The Effectiveness of Home Visiting Programs for Preventing Child Maltreatment

Monday, 30 October 2017: 3:05 PM

Jorge Manuel Apostolo, PhD, MSc
Pediatric Nursing, ESENFC, Coimbra, Portugal

Purpose: Child abuse or neglect and violence against children and young people are a structural problem in all societies even in, considered, developed societies. “Child maltreatment is a great public health concern that has long-term mental and physical health consequences and can result in death” (Mejdoubi, van den Heijkant, van Leerdam, Crijnen & Hirasing, 2015, p. 1). So, the consequences of abuse or neglect situations and violence in general, in future are potentially negative and put the children in a difficult condition. Usually, these kind of problems, are associated with several environmental and family conditions that sometimes act as a trigger in a bad circumstance, or as protective key. We need effective programs that could avoid the problems and protect children and young people, in a way to an excellent development. Actually, home visit programs are interventions that foster close and reliable relationships among health professionals, families, and the community. Evidence from three United States randomized controlled trials (RCTs) on the effectiveness of this intervention at improving pregnancy outcomes, improving child health and development, and increasing maternal economic selfsufficiency is robust (Jack, Catherine, Gonzalez, MacMillan, Sheehan, & Waddlel, 2015) but we need more evidence about the positive impact of these programs, especially on at-risk families.

In this context, the main objective of the research was to identify evidence of effectiveness of the home visiting programs in the prevention or recurrence of maltreatment of children and young people.

Methods: We proceed to an integrative review of the literature. With the search expression Child * AND Neglect * OR Abuse* AND Home visiting program * AND Effect *. We have chosen the online databases: Medline; Cinahl; MedicLatina; Academic Search Complete.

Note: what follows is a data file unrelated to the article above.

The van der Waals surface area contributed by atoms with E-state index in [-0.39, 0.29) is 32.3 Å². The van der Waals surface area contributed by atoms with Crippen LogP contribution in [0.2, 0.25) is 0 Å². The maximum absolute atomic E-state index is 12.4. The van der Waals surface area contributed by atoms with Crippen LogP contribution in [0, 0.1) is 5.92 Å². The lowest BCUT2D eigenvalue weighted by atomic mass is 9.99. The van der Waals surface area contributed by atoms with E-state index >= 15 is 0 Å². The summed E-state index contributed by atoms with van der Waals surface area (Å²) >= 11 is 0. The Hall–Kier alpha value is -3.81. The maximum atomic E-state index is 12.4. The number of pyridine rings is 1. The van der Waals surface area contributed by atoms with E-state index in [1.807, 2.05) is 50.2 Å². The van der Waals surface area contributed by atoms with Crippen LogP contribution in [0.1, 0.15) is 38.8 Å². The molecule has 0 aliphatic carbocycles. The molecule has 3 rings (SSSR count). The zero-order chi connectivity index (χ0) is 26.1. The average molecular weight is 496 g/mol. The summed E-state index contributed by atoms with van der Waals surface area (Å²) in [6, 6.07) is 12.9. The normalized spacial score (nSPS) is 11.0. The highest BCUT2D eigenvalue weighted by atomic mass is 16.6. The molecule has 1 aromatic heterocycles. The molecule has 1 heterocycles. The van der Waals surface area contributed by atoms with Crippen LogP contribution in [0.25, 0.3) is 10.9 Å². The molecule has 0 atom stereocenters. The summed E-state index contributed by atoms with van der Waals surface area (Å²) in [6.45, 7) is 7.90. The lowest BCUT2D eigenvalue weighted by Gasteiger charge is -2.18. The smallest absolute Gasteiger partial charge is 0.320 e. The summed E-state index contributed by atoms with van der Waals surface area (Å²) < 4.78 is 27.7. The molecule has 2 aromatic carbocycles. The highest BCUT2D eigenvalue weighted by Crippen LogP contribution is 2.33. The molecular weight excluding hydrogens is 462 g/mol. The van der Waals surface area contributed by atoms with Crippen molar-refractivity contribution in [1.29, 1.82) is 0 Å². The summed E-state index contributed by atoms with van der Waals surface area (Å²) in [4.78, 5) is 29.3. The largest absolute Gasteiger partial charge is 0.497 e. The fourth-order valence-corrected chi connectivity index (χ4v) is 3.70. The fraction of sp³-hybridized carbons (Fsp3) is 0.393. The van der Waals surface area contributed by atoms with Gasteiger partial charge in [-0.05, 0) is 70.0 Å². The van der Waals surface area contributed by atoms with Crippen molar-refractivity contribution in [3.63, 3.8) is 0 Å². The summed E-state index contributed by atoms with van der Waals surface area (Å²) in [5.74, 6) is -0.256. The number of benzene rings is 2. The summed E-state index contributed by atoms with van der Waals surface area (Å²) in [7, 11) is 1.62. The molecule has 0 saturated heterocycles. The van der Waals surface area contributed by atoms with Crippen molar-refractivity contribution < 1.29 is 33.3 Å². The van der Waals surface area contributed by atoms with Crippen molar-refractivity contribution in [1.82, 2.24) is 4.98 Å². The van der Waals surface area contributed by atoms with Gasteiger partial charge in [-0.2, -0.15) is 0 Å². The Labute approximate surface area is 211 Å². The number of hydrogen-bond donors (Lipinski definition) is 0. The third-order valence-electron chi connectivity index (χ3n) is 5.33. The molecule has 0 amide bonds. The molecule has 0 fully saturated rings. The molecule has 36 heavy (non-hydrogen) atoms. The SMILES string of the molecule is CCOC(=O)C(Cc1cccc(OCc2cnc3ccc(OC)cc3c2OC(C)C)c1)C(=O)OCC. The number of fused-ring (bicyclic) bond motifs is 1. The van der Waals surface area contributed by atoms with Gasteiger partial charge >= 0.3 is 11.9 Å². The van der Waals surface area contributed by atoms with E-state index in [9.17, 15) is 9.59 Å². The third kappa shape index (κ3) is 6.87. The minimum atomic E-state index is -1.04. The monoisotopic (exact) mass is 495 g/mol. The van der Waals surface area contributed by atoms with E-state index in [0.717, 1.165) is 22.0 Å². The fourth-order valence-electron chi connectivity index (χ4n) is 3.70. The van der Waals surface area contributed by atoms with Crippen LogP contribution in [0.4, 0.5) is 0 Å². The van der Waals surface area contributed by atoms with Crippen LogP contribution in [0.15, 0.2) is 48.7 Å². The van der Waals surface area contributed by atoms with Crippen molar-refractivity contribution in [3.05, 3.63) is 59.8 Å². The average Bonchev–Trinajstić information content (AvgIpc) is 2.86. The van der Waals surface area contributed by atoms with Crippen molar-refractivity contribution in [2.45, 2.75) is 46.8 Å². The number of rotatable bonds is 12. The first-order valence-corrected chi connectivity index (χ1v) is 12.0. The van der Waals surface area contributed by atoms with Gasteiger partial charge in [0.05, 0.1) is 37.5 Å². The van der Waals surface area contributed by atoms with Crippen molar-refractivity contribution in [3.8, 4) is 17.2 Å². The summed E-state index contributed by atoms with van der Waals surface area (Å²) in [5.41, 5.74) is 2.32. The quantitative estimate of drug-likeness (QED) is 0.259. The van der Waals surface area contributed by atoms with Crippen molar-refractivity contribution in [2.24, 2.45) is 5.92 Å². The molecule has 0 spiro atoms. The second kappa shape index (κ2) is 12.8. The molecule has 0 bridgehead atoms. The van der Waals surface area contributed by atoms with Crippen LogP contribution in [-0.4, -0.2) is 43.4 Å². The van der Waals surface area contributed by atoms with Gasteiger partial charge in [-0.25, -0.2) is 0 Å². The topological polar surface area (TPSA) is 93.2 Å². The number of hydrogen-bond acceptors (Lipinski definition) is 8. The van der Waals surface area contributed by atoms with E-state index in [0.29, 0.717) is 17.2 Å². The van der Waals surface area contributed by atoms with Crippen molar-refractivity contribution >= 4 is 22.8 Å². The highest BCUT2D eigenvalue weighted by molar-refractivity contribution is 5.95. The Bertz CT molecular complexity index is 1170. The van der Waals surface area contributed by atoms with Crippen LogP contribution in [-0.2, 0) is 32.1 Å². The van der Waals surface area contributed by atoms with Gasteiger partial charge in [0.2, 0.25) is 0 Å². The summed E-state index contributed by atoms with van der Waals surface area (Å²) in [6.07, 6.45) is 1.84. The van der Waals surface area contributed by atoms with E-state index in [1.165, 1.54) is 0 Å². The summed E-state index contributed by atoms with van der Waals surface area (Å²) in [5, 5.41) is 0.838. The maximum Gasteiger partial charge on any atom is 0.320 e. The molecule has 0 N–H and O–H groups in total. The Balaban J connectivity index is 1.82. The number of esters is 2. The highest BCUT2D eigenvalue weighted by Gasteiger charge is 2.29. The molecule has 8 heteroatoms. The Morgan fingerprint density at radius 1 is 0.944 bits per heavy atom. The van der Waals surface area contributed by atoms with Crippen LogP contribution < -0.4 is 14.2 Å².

Through the PICO strategy, we have defined criteria for inclusion and exclusion of articles. We included: Participants - pregnant and parents of children up to five years of age. Interventions - the home visit. Comparisons - among participants who received home visits and participants who received usual care. Outcomes - indicators of effectiveness of home visiting programs.

Results: We identified as indicators of the effectiveness of home visiting programs:

• Increased prenatal care

• Weight gain at birth

• Reducing preterm deliveries

• Increased use of health services (child health, family planning, vaccination) and community social services

• Improving Pregnancy Nutrition

• Reduction of smoking habits

• Increase in spacing between pregnancies

• Increase in parental employment

• Reduction in the demand for emergencies

• Reduction of accidents and poisoning

• Reduction of corporal punishment practices and appropriate use of discipline in children

• Reduction of intra-family gender violence

• Improving children's growth and development

• Reduction of criminal conduct of parents

• Reduction in demand for social aid

• Reducing drug and alcohol abuse in the mother

• In the short term, there is a significant reduction in the number of physical assaults and neglect in the recurrence of maltreatment.

• More effective in preventing abusive behavior than in correcting it.

• Higher prevalence of positive parental behaviors, more development of family affective bond and greater parental qualifications.

• Greater potential for adjustment and use of coping strategies in generically stressful situations. These include the significantly more positive effects in families with socioeconomic problems and parents with preterm infants.

• Early identification of vulnerable situations, potential violence, especially if implemented in the prenatal period.

• As regards the recurrence of maltreatment, a significant reduction in the number of physical assaults and neglect is evident in the short term.

• Effectiveness is higher in young and primiparous mothers when compared to multiparous mothers, because their behavior may become more flexible, plastic and adjusted.

Conclusion: These programs seem to particularly benefit families with comparative disadvantages, situations of socioeconomic risk, and diverse vulnerabilities, and the effectiveness is greatest in young and primiparous mothers. The higher prevalence of adjusted parental behaviors, adherence to positive parenting, greater expression of family affective bonds, and greater demonstration of parental empowerment may help to protect children in difficult contexts. This greater potential of adaptation and recourse to coping strategies in situations that potentiate individual and family stress, such as families with socioeconomic life events and parents with premature babies. However, there are doubts about the cost-benefit of some programs, requiring the design to be sufficiently tailored, taking into account the differences in context, culture, values, beliefs, and range of interfering factors in the functioning of each family.